Egypt Releases Al Jazeera Reporter Peter Greste


Al Jazeera journalist, Peter Greste, who has been imprisoned for 400 days in Cairo due to alleged support for the Muslem Brotherhood and spreading of false information, has been released by the Egyptian authorities.

Family Of Peter Greste Addresses Media (Foreign Policy)

Last Sunday, February 1st, Abdelfatá al Sisi, president of Egypt, approved the release of Al Jazeera’s journalist, Peter Greste, whose freedom had been requested previously by the Australian authorities.

Peter Greste, as well as his two camrades, Baher Mohamed and Muhamed Fahmy, was arrested in 2013 due to false accusations related to the diffusion of uncertain information and collaboration with the Muslem Brotherhood, an organization which is nationally considered to be a terrorist threat.

The decision made by the president of Egypt, in response to the Australian authorities’ request of freeing Peter Greste, was based on a recent decree enacted by the political leader, al Sisi, in the month of December of 2014. Such act establishes imprisoned foreign nationals have the possibility to be deported to their country of origin despite the judicial process that might be taking place during a certain period of time. It is yet to be seen if Peter Greste will be judged in his country of origin or Egypt, where the crime he is accused of committing occured.

Regarding this controversial case, media network Al Jazeera was not targeted by chance, as there has been tensions among the government and the Qatari Broacaster since its foundation in 1966. Many international organizations, known for promoting the Universal Declaration of Human Rights, have denounced this event claiming it is a clear violation of the main postulates of Human Rights. Although there is  an extended worldwide awareness of this story, many others, like Peter Greste, who have been imprisoned for attending protest marchs or being keen to the Muslem Brotherhood, have gone unnoticed. In fact – and according to the Committee To Protect Journalists – Egypt is the sixth leading jailer of journalists in the world and the third most dangerous country in the world.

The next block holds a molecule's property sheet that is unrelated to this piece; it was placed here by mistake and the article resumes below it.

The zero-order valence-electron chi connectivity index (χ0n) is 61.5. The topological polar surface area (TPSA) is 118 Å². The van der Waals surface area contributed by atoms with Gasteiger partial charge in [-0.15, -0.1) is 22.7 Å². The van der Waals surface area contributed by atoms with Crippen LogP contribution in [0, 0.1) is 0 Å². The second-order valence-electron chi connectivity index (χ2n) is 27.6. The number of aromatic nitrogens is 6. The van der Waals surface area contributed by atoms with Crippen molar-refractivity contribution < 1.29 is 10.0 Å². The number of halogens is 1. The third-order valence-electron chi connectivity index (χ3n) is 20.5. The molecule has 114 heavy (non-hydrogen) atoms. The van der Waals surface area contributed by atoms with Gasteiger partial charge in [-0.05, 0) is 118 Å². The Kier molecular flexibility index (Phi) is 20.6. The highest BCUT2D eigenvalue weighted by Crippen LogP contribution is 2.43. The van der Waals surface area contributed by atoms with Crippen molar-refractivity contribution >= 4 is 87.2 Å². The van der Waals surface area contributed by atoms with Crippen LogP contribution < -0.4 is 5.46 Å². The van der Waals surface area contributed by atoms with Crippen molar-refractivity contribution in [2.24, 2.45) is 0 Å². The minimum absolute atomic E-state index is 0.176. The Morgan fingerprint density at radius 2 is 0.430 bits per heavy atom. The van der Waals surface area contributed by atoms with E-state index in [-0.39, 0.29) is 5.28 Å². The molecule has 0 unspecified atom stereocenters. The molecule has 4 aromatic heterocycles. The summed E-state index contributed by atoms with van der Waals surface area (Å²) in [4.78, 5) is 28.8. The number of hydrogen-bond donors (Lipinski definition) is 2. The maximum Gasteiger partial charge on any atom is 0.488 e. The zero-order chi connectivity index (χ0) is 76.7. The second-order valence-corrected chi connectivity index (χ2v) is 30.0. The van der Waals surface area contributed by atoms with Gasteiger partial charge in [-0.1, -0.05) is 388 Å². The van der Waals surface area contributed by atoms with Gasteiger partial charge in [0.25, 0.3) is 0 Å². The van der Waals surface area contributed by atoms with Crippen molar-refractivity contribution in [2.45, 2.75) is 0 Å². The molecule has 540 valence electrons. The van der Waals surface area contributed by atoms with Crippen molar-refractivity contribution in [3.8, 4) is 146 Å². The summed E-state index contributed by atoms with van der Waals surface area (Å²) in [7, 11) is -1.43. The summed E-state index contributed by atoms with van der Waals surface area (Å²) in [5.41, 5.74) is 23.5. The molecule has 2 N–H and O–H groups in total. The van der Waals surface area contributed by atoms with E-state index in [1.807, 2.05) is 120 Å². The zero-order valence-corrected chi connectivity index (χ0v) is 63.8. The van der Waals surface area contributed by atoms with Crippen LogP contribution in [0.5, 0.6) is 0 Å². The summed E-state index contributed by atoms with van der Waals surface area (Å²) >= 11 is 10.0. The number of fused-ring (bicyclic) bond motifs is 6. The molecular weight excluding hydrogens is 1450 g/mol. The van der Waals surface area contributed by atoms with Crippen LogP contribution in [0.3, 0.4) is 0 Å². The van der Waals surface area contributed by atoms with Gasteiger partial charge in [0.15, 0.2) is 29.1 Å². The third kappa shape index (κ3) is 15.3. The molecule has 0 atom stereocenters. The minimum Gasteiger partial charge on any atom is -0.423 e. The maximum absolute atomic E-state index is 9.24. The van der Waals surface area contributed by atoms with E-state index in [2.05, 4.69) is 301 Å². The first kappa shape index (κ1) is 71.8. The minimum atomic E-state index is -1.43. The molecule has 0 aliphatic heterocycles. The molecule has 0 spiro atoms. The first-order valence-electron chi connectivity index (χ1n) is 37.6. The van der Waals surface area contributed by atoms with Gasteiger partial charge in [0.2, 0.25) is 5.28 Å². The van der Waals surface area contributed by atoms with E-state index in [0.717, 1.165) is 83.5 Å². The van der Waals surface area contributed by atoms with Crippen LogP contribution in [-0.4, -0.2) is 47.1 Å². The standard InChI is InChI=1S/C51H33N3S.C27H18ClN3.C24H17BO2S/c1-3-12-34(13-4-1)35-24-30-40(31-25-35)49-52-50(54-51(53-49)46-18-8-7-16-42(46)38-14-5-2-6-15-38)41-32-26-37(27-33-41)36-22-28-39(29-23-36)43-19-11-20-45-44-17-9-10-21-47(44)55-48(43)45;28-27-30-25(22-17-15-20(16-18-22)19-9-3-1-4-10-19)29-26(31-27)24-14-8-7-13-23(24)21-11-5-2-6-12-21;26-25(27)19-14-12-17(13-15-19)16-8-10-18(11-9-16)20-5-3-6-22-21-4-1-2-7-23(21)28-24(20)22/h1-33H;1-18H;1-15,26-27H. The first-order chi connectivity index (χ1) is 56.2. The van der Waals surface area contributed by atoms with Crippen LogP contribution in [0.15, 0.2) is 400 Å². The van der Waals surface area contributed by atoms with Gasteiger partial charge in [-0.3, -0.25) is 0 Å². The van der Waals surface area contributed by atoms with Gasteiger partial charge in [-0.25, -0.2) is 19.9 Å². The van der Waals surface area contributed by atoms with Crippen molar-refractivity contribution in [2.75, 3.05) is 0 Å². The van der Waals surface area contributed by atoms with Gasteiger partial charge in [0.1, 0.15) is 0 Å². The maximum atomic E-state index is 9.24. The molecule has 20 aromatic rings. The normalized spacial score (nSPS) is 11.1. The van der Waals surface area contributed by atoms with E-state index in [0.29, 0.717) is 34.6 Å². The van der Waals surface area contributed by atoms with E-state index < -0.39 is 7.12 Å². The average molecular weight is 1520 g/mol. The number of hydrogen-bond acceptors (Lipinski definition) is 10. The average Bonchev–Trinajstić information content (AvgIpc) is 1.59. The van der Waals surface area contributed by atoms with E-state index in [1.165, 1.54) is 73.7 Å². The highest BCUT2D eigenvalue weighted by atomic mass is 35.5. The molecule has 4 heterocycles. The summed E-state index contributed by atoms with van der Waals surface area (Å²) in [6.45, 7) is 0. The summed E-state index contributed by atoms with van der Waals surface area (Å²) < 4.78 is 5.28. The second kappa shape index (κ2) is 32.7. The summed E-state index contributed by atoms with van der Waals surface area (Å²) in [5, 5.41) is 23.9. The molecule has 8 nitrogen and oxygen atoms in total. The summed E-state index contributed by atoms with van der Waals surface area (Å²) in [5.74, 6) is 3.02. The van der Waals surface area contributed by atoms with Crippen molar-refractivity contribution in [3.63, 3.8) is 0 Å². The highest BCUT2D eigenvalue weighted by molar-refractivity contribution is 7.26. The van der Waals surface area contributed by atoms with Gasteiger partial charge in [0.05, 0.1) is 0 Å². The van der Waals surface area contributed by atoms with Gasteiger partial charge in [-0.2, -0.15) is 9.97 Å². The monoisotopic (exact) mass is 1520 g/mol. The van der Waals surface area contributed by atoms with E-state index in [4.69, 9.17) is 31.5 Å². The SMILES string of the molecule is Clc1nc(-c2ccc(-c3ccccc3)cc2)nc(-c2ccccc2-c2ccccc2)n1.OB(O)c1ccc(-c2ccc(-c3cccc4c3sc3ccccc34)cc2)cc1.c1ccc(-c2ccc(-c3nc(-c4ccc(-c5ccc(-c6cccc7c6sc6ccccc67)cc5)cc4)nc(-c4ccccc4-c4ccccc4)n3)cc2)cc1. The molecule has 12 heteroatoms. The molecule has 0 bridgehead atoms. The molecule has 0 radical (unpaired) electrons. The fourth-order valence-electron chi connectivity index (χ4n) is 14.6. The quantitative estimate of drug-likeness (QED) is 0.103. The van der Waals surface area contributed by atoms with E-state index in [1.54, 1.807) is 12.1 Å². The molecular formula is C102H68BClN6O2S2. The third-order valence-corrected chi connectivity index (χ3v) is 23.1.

On one hand, the 49-year-old journalist, Peter Greste, who has an Australian citizenship, will be deported to Sydney in a near future. On the other hand, Cairo’s local sources have revealed that Mohamed Fahmy has a dual citizenship, Egyptian and Canadian, which would allow him to gain freedom and the possibility to be deported to Canada if he decided to give up his Egyptian citizenship. Unlike Mohamed Fahmy and Peter Greste, Baher Mohamed does not share the same fate as his colleagues, he has an Egyptian citizenship and does not have the chance to be deported back to a foreign country.

"Peter Greste was greeted with cheers from supporters a short time after arriving back in Australia". (ABC News)

“Peter Greste was greeted with cheers from supporters a short time after arriving back in Australia”.
(ABC News)

This piece of news has triggered a great controversy in social networks all over the world. The circumstances in which Al Jazeera’s journalists, Peter Greste, Mohamed Fahmy and Beher Mohamed, have been put into has built up a public opinion that clashes with the decisions made by the Egyptian government when it comes to judging the imprisoned.

The, now free, Australian journalist, Peter Greste, along with Al Jazeera staff, has stated that he will not allow such miscarriage of justice to take place and will fight injustice to free his two partners, Mohamed Fahmy and Beher Mohamed, from alledged charges. Greste family members, Juris (father), Lois (mother) and Andrew (brother), are keen to the cause, as Andrew Greste affirmed: “Peter won’t rest until they’re released from prison and we hope that will follow in the very near future.” 

Maddalen Alberdi Parsons

Silvia Prada Herrero

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